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What’s behind an emotion?

What's an emotion? How can you manage your emotions better? In this article, we discuss an experiment by Schachter and Singer and the insights it offers about emotions and how to regulate them.
Stefania Montagna

Stefania Montagna

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Understanding what an emotion is and how emotions arise is crucial to the process of emotional regulation.

This knowledge, in turn, can come in handy in the management of our emotional response in the wake of strong feelings.

Are emotions determined by cognition or are they determined by physiology?

But what is an emotion? And crucially, do emotions depend on a physiological mechanism, or on a cognitive interpretation of a physiological experience?

When I am sad … is it because I feel a feeling of closure in my chest and tension built up around my head, or is it because I interpret those sensations as a cause of sadness?

Schachter and Singer’s experiment

Schachter and Singer, inspired by an earlier experiment by Marañón in 1924, decided, in 1962, to try and answer this question.

They did so by experimenting with adrenaline, a hormone that causes an increase in heartbeat and breathing rhytmn, as well as tremors.

To test their hypothesis, they set out to run an experiment with 184 volunteers, establishing three experimental conditions:

1) Activation level: Half of the participants received an adrenaline jab, the other half a Placebo.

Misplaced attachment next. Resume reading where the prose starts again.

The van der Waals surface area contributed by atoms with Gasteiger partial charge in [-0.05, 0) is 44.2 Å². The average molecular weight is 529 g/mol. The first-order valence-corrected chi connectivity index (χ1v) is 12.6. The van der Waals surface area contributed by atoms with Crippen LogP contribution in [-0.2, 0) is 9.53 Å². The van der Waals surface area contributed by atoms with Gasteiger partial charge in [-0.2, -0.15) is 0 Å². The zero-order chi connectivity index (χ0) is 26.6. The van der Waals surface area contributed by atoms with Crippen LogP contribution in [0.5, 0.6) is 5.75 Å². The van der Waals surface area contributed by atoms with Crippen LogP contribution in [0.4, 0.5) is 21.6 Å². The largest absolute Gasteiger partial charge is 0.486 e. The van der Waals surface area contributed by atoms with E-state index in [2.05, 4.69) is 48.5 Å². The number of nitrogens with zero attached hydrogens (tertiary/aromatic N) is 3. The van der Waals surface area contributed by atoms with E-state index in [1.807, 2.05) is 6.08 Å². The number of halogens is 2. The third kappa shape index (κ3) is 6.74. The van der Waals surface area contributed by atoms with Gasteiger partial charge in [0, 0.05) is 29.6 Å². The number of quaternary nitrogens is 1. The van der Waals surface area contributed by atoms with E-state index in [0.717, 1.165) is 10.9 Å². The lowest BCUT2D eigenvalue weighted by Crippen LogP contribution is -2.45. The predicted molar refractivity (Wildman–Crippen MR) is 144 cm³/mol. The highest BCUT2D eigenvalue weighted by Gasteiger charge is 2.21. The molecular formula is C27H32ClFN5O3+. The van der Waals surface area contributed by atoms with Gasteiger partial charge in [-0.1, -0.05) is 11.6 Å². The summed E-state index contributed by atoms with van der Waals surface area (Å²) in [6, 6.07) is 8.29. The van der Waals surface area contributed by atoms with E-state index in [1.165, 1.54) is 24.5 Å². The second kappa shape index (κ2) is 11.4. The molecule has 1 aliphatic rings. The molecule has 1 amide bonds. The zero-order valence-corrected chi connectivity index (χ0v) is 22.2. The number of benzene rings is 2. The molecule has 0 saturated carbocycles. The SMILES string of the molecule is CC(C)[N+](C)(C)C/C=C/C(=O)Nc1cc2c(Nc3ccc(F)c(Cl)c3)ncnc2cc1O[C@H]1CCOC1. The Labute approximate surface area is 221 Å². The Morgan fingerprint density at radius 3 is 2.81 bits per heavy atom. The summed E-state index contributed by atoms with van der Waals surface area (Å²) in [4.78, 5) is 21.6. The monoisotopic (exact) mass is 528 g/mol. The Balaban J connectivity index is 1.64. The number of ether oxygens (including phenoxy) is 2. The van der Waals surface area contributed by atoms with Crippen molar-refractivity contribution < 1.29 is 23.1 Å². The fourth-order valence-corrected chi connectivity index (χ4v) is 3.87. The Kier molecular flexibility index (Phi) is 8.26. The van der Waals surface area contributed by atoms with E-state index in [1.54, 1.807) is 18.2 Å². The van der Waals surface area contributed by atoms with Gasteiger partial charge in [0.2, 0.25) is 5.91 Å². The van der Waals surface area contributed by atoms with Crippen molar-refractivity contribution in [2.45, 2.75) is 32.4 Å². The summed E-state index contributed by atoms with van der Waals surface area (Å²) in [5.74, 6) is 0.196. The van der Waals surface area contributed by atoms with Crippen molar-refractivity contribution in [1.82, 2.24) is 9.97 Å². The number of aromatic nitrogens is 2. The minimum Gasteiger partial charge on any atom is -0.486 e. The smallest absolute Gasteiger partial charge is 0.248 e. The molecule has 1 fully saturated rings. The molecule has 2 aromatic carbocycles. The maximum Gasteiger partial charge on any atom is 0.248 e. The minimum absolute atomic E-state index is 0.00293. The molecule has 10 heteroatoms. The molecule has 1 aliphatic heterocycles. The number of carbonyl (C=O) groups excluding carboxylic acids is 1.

2) Level of information: Schachter and Singer divided participants in three groups, based on the level of information each group would receive as to the side effects of the jab:

  • The first group, we’ll call it “well-informed“, received very specific information on the secondary effects of adrenaline. Participants were told to expect symptoms such as a sense of dryness, tremors, palpitations, and so on.
  • The second group, we’ll call it “ill-informed“, also received information on the side effects of adrenaline, but this information was false.
  • The third group, the “uninformed” group, received no information as to possible side effects.

3) Model of behavior to which the subject was exposed:

After receiving the adrenaline or placebo shot, each volunteer was asked to sit in a waiting room. Here they would meet an actor, who was to perform in one of two ways:

  • He was to act euphoric (Condition: euphoria or happiness) OR
  • He was to act angry (Condition: anger).

A short comic illustrating the findings of the Schachter and Singer's experiment from 1962

Findings of Schachter and Singer’s experiment

Based on the results of the experiment, Schachter and Singer found that:

  1. The subjects who’d been given a placebo showed no emotional response
  2. Among the subjects who’d been injected with adrenaline, only those who had been poorly informed of the side effects showed a strong emotional response.
  3. When the subject displayed an emotion, it was attuned to that which the actor had played in the waiting room.